It took less than two minutes for the first protester to be ejected from Supreme Court nominee Brett Kavanaugh's opening day of testimony before the Senate Judiciary committee. Seconds later, a second demonstrator was thrown out of the hearing room, followed by another, followed by another.
"This is a mockery and a travesty of justice," yelled one protester this week. "Kavanaugh can't be trusted," shouted another. Some protesters wore shirts that read things like "I am what's at stake." Others arrived on Capitol Hill dressed as characters from "The Handmaid's Tale," the story of a dystopian future in which women are treated as property of the state.
At least 227 demonstrators were arrested between the start of the nomination hearings on Tuesday and the end of testimony on Friday, according to the U.S. Capitol Police. Most of those charged this week with disorderly conduct, crowding or obstructing paid fines of $35 or $50.
Such shows of protest are nothing new on Capitol Hill. Televised hearings are open to the public, and as such, the outbursts that roiled much of the judge's testimony have become a regular feature of similar high-profile hearings. But the degree of opposition on display in the hearing room underscored the level of anger among progressive activists over a pick that would cement the Supreme Court's conservative majority for years, if not decades, to come.
"Disrupting the hearings was a way for us to go directly into the homes of the American people to say, 'We will not be silenced and you need to be as outraged as we are,'" said Linda Sarsour, a co-chair of the Women's March and one of the organizers of this week's protests.
Leaders from the Women's March were among a broad coalition of organizations, including abortion rights groups, labor unions and advocates for gun control, behind this week's activism. The Women's March partnered with the Center for Popular Democracy to help coordinate interruptions during the hearing, and will assist demonstrators who are fined or arrested with legal and financial support, said Sarsour.
Sarsour said she was the first person to shout out on day one of the hearing. She was one of 70 people arrested that day, including actress Piper Perabo, known for her role on the show "Covert Affairs" on the USA Network.
Planned Parenthood and its political arm, Planned Parenthood Action Fund, also organized members from around the country, Dana Singiser, vice president for public policy and government affairs at Planned Parenthood, told CNN. Their efforts included sitting in the hearing room, participating in a nightly vigil on Capitol Hill, writing letters to senators and setting up meetings between lawmakers and constituents.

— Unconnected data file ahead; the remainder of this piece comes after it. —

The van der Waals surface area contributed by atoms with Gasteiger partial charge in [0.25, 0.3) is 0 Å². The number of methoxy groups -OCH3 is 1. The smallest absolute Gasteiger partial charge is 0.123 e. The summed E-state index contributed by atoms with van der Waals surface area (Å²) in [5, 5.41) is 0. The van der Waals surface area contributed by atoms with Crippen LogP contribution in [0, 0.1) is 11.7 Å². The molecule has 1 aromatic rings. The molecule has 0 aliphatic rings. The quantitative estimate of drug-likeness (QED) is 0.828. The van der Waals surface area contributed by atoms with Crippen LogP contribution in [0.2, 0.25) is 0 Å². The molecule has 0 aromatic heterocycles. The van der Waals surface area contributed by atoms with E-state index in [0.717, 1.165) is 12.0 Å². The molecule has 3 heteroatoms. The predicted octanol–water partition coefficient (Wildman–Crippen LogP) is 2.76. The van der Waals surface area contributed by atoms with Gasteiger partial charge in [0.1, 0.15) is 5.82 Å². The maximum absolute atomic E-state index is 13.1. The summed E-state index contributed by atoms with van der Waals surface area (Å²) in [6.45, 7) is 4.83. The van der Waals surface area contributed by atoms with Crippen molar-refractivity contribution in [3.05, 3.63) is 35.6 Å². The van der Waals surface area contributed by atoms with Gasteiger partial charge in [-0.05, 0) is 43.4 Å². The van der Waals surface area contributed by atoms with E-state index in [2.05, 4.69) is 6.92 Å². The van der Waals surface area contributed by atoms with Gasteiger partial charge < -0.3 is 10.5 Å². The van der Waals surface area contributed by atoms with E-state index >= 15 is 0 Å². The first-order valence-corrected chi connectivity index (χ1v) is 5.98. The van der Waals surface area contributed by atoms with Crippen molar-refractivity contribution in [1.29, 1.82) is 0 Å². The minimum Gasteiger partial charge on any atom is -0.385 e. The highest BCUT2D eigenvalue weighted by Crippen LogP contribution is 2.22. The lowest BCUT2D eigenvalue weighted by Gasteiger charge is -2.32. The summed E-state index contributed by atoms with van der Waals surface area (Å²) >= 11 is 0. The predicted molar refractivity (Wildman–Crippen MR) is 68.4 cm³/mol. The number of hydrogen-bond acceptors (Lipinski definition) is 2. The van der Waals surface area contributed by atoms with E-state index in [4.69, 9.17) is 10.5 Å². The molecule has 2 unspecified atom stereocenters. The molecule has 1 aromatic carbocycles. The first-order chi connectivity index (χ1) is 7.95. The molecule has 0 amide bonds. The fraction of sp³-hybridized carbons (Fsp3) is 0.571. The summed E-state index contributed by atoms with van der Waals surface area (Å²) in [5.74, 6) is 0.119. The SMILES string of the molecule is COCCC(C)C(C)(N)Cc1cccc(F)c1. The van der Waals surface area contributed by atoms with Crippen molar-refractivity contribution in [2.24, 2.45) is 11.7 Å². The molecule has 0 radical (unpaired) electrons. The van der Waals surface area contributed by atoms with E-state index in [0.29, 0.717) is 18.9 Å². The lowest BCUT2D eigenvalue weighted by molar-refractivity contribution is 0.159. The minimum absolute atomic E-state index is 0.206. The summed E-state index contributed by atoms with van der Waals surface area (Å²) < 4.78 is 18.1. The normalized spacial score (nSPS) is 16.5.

The disruptions throughout the hearing rankled senators on the Judiciary Committee. Ben Sasse, R-Neb., described the protests as "hysteria," and Orrin Hatch, R-Utah, said, "These people are so out of line they shouldn't even be allowed in the doggone room." Many of the outbursts came with several of Kavanaugh's closest friends and family in attendance, including his parents, wife, children and even former players for the youth basketball team he coached.
In an interview with The Daily Caller on Tuesday, President Trump said "I don't know why they don't take care of a situation like that because it's terrible ... I think it's embarrassing for the country to allow protesters, you don't even know which side the protesters were on."
Despite such criticism, Sarsour said "the women who have been arrested over the last few days" helped generate "political will for Senate Democrats to show some moral courage." She cited the move by New Jersey Democrat Cory Booker on Thursday to release a memo on racial profiling drafted by Kavanaugh but labeled "Committee Confidential," meaning senators could review it but not make it public. "We believe the movement helped encourage that," she said.
But an aide to Judiciary Chairman Chuck Grassley, R-Iowa, noted that Booker's staff and other aides to Democrats who requested some of those documents be made public were informed before Thursday's session that the public release had already been approved.
At least some Democrats expressed frustration with the outbursts in this week's hearings.
"I think that the average independent voter — the labor family that voted for Trump last time but is now reconsidering — people like that don't think that screaming in a hearing room is a particularly effective strategy or a signal of a party that they much want to belong to," said Sen. Sheldon Whitehouse, D-R.I., in an interview with NPR's Audie Cornish on Wednesday. "So I think it's been not helpful to any cause that I can see."
With Republicans holding a slim 51 to 49 majority in the Senate, it appears unlikely that efforts to defeat the Kavanaugh nomination will succeed. Senate Judiciary Chairman Chuck Grassley, said on Tuesday he planned a committee vote on the nomination in mid-September. The full Senate confirmation vote is expected to come at the end of the month, with the aim of having Kavanaugh seated when the Supreme Court opens its next term at the beginning of October.